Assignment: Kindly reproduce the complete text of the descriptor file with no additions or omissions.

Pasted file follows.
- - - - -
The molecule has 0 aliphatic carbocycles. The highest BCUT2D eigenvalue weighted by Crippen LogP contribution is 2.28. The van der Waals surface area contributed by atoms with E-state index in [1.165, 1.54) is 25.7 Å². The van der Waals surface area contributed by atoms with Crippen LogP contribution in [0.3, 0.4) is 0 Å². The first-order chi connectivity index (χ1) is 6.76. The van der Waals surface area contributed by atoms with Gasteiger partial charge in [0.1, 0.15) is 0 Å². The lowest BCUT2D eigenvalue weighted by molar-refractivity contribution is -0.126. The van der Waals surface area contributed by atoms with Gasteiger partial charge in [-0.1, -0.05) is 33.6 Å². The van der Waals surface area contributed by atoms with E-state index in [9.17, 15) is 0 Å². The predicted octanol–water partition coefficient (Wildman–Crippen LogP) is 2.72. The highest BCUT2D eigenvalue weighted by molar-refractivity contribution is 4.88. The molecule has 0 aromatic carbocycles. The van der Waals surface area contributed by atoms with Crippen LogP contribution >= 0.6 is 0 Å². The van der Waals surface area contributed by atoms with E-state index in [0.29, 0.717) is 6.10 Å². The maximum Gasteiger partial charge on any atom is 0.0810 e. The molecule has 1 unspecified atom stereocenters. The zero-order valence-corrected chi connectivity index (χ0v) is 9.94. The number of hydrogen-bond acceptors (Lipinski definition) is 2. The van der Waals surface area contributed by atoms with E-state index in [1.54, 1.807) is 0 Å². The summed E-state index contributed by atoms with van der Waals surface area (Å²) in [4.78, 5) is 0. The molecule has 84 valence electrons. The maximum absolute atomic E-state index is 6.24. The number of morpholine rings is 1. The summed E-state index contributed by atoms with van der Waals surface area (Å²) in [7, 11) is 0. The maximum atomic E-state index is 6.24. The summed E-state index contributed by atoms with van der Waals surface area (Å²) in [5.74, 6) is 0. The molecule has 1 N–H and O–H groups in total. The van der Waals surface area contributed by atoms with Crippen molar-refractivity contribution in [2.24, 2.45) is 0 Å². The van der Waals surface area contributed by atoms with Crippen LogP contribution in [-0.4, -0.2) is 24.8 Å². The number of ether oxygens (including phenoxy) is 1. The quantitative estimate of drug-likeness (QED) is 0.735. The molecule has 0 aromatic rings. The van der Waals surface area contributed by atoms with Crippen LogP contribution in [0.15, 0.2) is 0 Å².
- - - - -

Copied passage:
The molecule has 0 aliphatic carbocycles. The highest BCUT2D eigenvalue weighted by Crippen LogP contribution is 2.28. The van der Waals surface area contributed by atoms with E-state index in [1.165, 1.54) is 25.7 Å². The van der Waals surface area contributed by atoms with Crippen LogP contribution in [0.3, 0.4) is 0 Å². The first-order chi connectivity index (χ1) is 6.76. The van der Waals surface area contributed by atoms with Gasteiger partial charge in [0.1, 0.15) is 0 Å². The lowest BCUT2D eigenvalue weighted by molar-refractivity contribution is -0.126. The van der Waals surface area contributed by atoms with Gasteiger partial charge in [-0.1, -0.05) is 33.6 Å². The van der Waals surface area contributed by atoms with E-state index in [9.17, 15) is 0 Å². The predicted octanol–water partition coefficient (Wildman–Crippen LogP) is 2.72. The highest BCUT2D eigenvalue weighted by molar-refractivity contribution is 4.88. The molecule has 0 aromatic carbocycles. The van der Waals surface area contributed by atoms with Crippen LogP contribution >= 0.6 is 0 Å². The van der Waals surface area contributed by atoms with E-state index in [0.29, 0.717) is 6.10 Å². The maximum Gasteiger partial charge on any atom is 0.0810 e. The molecule has 1 unspecified atom stereocenters. The zero-order valence-corrected chi connectivity index (χ0v) is 9.94. The number of hydrogen-bond acceptors (Lipinski definition) is 2. The van der Waals surface area contributed by atoms with E-state index in [1.54, 1.807) is 0 Å². The summed E-state index contributed by atoms with van der Waals surface area (Å²) in [4.78, 5) is 0. The molecule has 84 valence electrons. The maximum absolute atomic E-state index is 6.24. The number of morpholine rings is 1. The summed E-state index contributed by atoms with van der Waals surface area (Å²) in [7, 11) is 0. The maximum atomic E-state index is 6.24. The summed E-state index contributed by atoms with van der Waals surface area (Å²) in [5.74, 6) is 0. The molecule has 1 N–H and O–H groups in total. The van der Waals surface area contributed by atoms with Crippen molar-refractivity contribution in [2.24, 2.45) is 0 Å². The van der Waals surface area contributed by atoms with Crippen LogP contribution in [-0.4, -0.2) is 24.8 Å². The number of ether oxygens (including phenoxy) is 1. The quantitative estimate of drug-likeness (QED) is 0.735. The molecule has 0 aromatic rings. The van der Waals surface area contributed by atoms with Crippen LogP contribution in [0.15, 0.2) is 0 Å².